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Sudan25 November 2008

For the good of the country, stop censoring

Censorship is useless because it is powerless against reality. What is the point of raids by security agencies on printing presses and newspaper offices? Suppressing reports does not change what you are trying to cover up. A problem is not solved by being masked. Keeping journalists under surveillance, threatening editors and closing newspapers just show the government’s repressive side, expose its weaknesses and create enemies. This is the message that Reporters Without Borders would like to convey to the Sudanese authorities.

When we visited Khartoum and El-Fasher in March 2007, we were impressed by the vitality of the Khartoum-based press and the hopes that had been raised by the 2005 peace accord. In a published report entitled “An investigation into a tragedy’s forgotten actors,” we stressed how “active and diverse” Sudan’s media and civil society were, and we condemned the western media’s failure to reflect this important aspect of contemporary Sudan.

But current developments are giving us the lie. Khartoum’s privately-owned media are beginning to suffocate and yield to fault-finding security agents who have no place in newspaper offices or their printing presses. Raids and confiscation of issues have been followed by closures or coercive measures by state agencies. All this keeps sabotaging newspapers, forcing them to live in fear and depriving them of significant resources.

The journalists themselves can no longer bear this straightjacket, the way they are mistrusted and treated like children by their own government. As if they were responsible for the problems which Sudan is experiencing and which they report to the Sudanese. As if by punishing and harassing them, the government could change any aspect of this reality. It is the readers, not the security agencies, who can best judge and punish a newspaper. All they have to do is stop buying it.

The absurd attempt to suppress the reality reported by the Khartoum media resumed on 6 February 2008. It was then that the government secretly decided to restore censorship, an archaic procedure whose disappearance in 2005 was hailed by the entire world. The security agencies began their repressive work on 10 February, eliminating an article from Al-Sahafa. In the days that followed, they prevented Al-Rai al-Shaab from publishing, they interrogated the editors of Al-Ahdaht and Al-Watan at length, they interrogated the editors of Al-Wifaq, Al-Midan, Al-Sudani and Al-Rai al-Aam, and they made nightly visits to Al-Midan’s printing press to have articles removed... The list of incidents has not let up since then.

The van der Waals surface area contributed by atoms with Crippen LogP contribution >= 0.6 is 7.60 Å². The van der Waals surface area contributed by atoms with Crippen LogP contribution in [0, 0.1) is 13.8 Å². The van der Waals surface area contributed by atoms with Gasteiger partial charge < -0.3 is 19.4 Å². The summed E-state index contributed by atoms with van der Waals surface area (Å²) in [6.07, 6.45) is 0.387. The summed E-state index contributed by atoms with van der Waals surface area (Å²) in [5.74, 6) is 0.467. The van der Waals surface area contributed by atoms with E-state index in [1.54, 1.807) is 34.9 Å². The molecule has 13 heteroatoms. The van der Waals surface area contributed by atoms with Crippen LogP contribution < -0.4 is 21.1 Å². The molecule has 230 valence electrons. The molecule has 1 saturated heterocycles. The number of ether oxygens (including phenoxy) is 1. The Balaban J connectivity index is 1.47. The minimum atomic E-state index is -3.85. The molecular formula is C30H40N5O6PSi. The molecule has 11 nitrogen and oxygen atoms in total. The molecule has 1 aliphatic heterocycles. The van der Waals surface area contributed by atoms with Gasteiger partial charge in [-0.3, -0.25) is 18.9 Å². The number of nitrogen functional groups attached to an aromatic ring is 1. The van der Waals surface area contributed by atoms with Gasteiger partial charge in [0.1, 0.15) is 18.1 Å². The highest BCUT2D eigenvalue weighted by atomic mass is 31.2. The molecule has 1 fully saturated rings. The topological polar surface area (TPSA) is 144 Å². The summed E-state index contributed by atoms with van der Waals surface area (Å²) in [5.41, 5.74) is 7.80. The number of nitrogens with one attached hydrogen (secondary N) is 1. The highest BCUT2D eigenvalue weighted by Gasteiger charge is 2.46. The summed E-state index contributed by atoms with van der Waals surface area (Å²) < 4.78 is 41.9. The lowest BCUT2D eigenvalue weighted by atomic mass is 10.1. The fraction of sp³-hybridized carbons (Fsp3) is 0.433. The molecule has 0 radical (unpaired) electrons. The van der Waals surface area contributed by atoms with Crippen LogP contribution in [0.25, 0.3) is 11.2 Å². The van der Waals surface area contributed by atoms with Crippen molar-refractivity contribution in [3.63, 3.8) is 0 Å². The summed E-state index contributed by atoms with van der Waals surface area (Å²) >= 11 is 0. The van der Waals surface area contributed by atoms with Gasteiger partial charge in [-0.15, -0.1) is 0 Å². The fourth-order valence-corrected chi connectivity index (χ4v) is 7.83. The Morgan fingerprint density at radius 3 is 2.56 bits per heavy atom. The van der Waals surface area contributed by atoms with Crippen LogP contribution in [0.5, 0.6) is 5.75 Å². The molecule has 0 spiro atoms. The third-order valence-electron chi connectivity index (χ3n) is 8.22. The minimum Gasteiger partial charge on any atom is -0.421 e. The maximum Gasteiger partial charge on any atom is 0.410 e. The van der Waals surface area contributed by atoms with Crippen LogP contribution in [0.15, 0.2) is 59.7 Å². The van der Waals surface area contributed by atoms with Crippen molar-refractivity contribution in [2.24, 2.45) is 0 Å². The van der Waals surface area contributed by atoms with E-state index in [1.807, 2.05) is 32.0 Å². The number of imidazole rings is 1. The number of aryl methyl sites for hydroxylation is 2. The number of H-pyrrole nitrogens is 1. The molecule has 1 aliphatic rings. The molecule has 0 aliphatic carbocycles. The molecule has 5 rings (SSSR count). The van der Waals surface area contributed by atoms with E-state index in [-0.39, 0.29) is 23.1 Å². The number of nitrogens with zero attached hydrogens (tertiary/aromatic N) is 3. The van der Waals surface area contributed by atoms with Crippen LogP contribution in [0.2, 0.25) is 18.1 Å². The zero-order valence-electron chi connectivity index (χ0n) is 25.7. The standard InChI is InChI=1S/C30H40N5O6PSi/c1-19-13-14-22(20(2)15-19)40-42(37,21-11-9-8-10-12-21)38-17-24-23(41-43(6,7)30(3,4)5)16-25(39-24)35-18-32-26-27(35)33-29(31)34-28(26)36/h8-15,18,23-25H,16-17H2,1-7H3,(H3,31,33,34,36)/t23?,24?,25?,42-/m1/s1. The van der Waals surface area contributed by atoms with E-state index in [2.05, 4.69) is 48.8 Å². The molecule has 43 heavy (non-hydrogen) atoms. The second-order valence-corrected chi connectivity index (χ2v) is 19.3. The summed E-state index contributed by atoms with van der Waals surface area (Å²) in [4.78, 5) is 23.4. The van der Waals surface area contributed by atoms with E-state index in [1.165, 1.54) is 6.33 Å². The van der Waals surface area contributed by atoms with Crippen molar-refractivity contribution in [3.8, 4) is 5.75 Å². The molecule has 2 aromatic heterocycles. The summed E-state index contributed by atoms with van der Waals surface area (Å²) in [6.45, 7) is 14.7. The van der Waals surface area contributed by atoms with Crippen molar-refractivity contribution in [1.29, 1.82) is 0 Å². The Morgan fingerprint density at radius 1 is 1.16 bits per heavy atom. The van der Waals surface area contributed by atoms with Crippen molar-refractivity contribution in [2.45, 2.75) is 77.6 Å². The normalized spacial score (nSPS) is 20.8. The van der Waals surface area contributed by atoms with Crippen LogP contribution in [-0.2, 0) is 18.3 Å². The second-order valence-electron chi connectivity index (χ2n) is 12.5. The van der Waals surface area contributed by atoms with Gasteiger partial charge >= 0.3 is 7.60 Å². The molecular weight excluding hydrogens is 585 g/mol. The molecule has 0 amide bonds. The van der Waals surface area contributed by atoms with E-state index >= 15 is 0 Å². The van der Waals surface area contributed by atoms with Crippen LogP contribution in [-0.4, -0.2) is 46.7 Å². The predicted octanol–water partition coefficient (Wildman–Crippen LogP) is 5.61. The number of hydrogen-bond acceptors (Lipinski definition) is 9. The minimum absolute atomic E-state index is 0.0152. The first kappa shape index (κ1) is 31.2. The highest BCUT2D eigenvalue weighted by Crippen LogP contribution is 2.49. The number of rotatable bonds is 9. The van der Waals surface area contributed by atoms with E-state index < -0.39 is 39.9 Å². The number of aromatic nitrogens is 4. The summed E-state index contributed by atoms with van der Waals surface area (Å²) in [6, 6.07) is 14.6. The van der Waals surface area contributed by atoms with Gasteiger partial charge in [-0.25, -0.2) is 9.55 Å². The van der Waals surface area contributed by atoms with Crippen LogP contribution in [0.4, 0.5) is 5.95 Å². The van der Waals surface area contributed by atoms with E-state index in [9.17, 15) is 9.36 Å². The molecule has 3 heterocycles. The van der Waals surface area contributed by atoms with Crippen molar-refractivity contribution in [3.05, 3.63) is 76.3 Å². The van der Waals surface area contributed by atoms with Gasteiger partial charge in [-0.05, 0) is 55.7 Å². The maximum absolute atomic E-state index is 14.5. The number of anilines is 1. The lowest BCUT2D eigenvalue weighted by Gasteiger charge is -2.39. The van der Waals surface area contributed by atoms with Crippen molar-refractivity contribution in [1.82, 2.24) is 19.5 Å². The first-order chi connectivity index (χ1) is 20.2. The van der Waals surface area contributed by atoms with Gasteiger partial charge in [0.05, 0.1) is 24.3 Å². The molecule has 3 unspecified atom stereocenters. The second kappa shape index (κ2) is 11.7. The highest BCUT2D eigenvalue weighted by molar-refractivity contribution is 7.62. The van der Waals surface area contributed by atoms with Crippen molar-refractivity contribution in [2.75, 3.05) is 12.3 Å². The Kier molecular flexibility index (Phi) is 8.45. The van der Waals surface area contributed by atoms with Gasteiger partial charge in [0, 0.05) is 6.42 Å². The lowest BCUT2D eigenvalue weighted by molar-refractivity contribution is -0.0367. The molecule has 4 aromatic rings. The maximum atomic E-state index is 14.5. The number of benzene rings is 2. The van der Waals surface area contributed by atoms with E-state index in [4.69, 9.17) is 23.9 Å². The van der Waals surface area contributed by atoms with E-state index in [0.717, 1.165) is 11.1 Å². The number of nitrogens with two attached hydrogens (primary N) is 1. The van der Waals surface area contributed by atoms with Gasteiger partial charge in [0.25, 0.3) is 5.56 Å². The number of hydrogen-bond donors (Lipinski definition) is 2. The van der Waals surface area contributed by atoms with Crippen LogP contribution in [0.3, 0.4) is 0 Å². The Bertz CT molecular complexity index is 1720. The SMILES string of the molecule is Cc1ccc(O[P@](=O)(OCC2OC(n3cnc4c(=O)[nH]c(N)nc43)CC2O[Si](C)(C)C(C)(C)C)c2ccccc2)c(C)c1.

In an attempt to get the country’s rulers to see reason, the staff of Ajras al-Hurriya, Al-Maidan and Al-Rai al-Shaab protested 4 November, few days after an Al-Intibaha journalist was arrested for an article that clearly displeased the authorities.

Are the Sudanese any less worried? Is Sudan in less of a crisis? No, the censorship has obviously not helped. The news, if it is true, exists regardless of the newspapers and circulates all the same. That is why Reporters Without Borders urges the Sudanese authorities to lift these absurd and unconstitutional measures that occupy state employees to no purpose and pointlessly punish educated and responsible citizens, both journalists and readers.

In the end, censorship renders a greater service to those who thrive in the breeding-ground of rumour and false hope of freedom than to responsible Sudanese who are proud of being able to criticise and of being criticised, proud of being able to face reality with their eyes open. Censorship is pointless, absurd and dangerous. It is time to consign it to a troubled past.

By Jean-François Julliard and Léonard Vincent of Reporters Without Borders. Jean-François Julliard is Reporters Without Borders secretary-general. Léonard Vincent is the Paris-based organisation’s head of information.



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